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The Winning Companies Frasers Centrepoint Limited

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rasers Centrepoint Limited (“FCL”) is a full-fledged international real estate company with total assets of S$23 billion as at 30 June 2016.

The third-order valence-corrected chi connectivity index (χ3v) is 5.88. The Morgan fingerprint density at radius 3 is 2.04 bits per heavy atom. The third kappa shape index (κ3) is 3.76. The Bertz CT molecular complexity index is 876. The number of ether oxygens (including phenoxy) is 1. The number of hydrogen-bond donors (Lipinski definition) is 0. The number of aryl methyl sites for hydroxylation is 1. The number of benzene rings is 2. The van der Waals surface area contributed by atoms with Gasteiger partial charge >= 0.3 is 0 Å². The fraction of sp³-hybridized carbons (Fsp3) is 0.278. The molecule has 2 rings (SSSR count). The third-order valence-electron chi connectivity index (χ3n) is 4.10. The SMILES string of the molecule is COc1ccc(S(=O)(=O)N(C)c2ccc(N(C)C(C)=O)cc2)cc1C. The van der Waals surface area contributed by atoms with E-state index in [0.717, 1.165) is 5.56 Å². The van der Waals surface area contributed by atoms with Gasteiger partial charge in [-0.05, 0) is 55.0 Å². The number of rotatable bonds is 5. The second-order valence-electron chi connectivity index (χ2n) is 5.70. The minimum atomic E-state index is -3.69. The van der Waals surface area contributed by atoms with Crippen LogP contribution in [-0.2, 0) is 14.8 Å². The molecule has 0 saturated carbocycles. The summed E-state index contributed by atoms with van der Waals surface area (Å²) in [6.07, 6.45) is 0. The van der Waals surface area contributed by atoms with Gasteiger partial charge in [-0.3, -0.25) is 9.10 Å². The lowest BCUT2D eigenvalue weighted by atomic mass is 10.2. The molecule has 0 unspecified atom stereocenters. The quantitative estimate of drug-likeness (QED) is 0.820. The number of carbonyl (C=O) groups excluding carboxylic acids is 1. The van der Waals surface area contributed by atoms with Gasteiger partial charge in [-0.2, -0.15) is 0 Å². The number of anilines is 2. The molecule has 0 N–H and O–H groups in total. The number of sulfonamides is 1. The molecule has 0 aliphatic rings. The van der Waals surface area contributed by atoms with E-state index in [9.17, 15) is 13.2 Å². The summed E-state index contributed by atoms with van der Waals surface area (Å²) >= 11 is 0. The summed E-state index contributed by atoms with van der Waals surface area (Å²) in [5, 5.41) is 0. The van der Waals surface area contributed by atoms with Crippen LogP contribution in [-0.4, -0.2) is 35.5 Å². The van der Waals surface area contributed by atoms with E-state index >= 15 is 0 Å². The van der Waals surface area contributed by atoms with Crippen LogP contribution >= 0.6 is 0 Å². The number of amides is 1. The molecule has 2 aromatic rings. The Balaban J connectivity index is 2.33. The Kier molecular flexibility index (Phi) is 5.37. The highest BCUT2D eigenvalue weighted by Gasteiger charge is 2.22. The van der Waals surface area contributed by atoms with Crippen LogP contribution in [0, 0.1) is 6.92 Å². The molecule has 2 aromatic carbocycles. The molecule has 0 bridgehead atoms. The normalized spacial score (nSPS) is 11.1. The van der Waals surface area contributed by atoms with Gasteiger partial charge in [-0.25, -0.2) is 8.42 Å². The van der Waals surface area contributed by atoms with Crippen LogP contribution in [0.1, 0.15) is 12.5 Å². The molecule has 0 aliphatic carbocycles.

It has three strategic business units – Singapore, Australia and Hospitality, which focus on residential, commercial, retail and industrial properties in Singapore and Australia, and the hospitality business spanning more than 80 cities globally. FCL also has an International Business arm that focuses on investments in China, Southeast Asia, and the United Kingdom. Listed on the main board of the SGX, FCL is currently the only Singapore real estate company to have listed REIT platforms across the four real estate sub-sectors of retail, commercial, hospitality and industrial. Given the scale and reach of its operations across such a diversified geographical landscape, a robust system of governance, risk management and controls, is crucial. The internal audit (IA) function performs an independent risk assessment of the entire audit universe of the Group by developing an audit plan based on comprehensive review of risk factors. Thus, IA is an important pillar in helping the directors and senior management by evaluating the Group’s system for internal controls, risk management and governance and making recommendations for improvement. To do so effectively, IA needs to constantly evolve to keep up with developments in the Group’s businesses, taking into account the prevailing economic climate and relevant changes in regulatory requirements. After a de-merger from former parent company Fraser & Neave, Limited (“F&N”), FCL was re-listed on the Singapore Exchange in January 2014. As part of a transitional arrangement between FCL and F&N for shared corporate services, FCL’s IA function was performed by F&N’s IA department till 30 September 2014, when FCL formed its own IA department on 1 Oct 2014. As of end March 2016, the department has 17 staff. Ms Quek Khin Geok, the head of FCL's IA department, reports directly to Mr Charles Mak Ming Ying, a nonexecutive as well as the lead independent director and chairman of the audit committee at FCL Group level. Ms Quek also reports directly to the Chairmen of the respective audit committees established at subsidiary group level, and Mr Piya Treruangrachada, FCL’s company secretary, on administrative matters. Besides having proficient personnel, FCL’s IA attributes its success to the strong support from various audit committees in the group and from the management in approving expenditures on software and hardware improvements. FCL's IA team members are also given training and development opportunities to update their technical knowledge and auditing skills. Each staff has received relevant technical training and attended seminars organised by the Institute of Internal Auditors, Singapore and other professional bodies. As the global market becomes increasingly volatile and complex, the IA team is expected to deliver insights beyond its traditional function, which is one of providing assurance around business process risk and controls, particularly in strategy execution, emerging risks and increasing the use of data analytics. To meet these new challenges, IA team members keep themselves updated through reading, attending courses, networking, and regular review of internal processes. The team is also committed to attracting suitable staff, and providing close supervision and guidance to new staff. To further improve efficiency and effectiveness, automated work papers and improved software have been introduced to perform data analytics. Despite the fact that the work required is no walk in the park, Ms Quek says she will not hesitate to encourage someone to join the profession because of the opportunity it has given her to play a crucial part in an organisation. “I feel satisfied when I follow reports of an FCL entity over a few consecutive periods and later see that processes have improved because of actions taken by management to address issues raised by IA. Because of our team’s efforts, many control gaps have been closed or mitigated”.